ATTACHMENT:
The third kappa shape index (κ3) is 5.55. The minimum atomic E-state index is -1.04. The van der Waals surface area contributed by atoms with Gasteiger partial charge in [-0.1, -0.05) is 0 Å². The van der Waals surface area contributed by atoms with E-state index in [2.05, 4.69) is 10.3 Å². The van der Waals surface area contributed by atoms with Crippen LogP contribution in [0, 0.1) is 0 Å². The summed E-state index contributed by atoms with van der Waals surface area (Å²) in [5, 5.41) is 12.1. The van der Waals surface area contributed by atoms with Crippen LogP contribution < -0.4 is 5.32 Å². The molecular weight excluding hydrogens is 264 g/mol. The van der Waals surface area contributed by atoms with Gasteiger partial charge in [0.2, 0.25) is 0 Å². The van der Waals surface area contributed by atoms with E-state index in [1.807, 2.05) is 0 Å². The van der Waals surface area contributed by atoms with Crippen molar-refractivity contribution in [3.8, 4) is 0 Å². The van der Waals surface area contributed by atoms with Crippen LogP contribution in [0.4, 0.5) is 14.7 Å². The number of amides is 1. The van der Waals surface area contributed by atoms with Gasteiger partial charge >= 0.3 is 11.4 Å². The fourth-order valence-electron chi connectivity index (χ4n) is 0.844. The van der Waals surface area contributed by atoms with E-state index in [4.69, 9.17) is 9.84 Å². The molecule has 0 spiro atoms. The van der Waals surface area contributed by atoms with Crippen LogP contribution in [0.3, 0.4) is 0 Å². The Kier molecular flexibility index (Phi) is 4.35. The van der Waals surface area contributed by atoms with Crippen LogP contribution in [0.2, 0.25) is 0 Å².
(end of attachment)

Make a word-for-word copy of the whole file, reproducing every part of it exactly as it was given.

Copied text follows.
The third kappa shape index (κ3) is 5.55. The minimum atomic E-state index is -1.04. The van der Waals surface area contributed by atoms with Gasteiger partial charge in [-0.1, -0.05) is 0 Å². The van der Waals surface area contributed by atoms with E-state index in [2.05, 4.69) is 10.3 Å². The van der Waals surface area contributed by atoms with Crippen LogP contribution in [0, 0.1) is 0 Å². The summed E-state index contributed by atoms with van der Waals surface area (Å²) in [5, 5.41) is 12.1. The van der Waals surface area contributed by atoms with Crippen LogP contribution < -0.4 is 5.32 Å². The molecular weight excluding hydrogens is 264 g/mol. The van der Waals surface area contributed by atoms with Gasteiger partial charge in [0.2, 0.25) is 0 Å². The van der Waals surface area contributed by atoms with E-state index in [1.807, 2.05) is 0 Å². The van der Waals surface area contributed by atoms with Crippen molar-refractivity contribution in [3.8, 4) is 0 Å². The van der Waals surface area contributed by atoms with Crippen LogP contribution in [0.4, 0.5) is 14.7 Å². The number of amides is 1. The van der Waals surface area contributed by atoms with Gasteiger partial charge >= 0.3 is 11.4 Å². The fourth-order valence-electron chi connectivity index (χ4n) is 0.844. The van der Waals surface area contributed by atoms with E-state index in [4.69, 9.17) is 9.84 Å². The molecule has 0 spiro atoms. The van der Waals surface area contributed by atoms with Crippen LogP contribution in [0.3, 0.4) is 0 Å². The Kier molecular flexibility index (Phi) is 4.35. The van der Waals surface area contributed by atoms with Crippen LogP contribution in [0.2, 0.25) is 0 Å².